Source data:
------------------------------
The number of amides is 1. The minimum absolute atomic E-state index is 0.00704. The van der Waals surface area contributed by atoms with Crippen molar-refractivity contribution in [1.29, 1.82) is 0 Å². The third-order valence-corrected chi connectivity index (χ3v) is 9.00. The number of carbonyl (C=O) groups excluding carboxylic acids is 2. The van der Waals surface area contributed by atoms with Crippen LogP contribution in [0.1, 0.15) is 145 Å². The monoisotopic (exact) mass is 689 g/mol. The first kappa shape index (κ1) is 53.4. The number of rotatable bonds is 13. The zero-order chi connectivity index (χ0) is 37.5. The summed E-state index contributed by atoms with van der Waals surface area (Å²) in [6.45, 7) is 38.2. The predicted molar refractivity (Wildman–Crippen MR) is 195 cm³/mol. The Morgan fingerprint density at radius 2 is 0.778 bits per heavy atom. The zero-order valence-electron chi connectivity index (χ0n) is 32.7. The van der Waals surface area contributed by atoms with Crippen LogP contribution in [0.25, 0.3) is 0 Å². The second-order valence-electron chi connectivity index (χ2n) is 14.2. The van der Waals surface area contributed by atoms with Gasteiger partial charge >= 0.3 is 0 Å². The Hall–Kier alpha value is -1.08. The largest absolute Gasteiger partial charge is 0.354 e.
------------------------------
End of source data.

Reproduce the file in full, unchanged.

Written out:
The number of amides is 1. The minimum absolute atomic E-state index is 0.00704. The van der Waals surface area contributed by atoms with Crippen molar-refractivity contribution in [1.29, 1.82) is 0 Å². The third-order valence-corrected chi connectivity index (χ3v) is 9.00. The number of carbonyl (C=O) groups excluding carboxylic acids is 2. The van der Waals surface area contributed by atoms with Crippen LogP contribution in [0.1, 0.15) is 145 Å². The monoisotopic (exact) mass is 689 g/mol. The first kappa shape index (κ1) is 53.4. The number of rotatable bonds is 13. The zero-order chi connectivity index (χ0) is 37.5. The summed E-state index contributed by atoms with van der Waals surface area (Å²) in [6.45, 7) is 38.2. The predicted molar refractivity (Wildman–Crippen MR) is 195 cm³/mol. The Morgan fingerprint density at radius 2 is 0.778 bits per heavy atom. The zero-order valence-electron chi connectivity index (χ0n) is 32.7. The van der Waals surface area contributed by atoms with Crippen LogP contribution in [0.25, 0.3) is 0 Å². The second-order valence-electron chi connectivity index (χ2n) is 14.2. The van der Waals surface area contributed by atoms with Gasteiger partial charge >= 0.3 is 0 Å². The Hall–Kier alpha value is -1.08. The largest absolute Gasteiger partial charge is 0.354 e.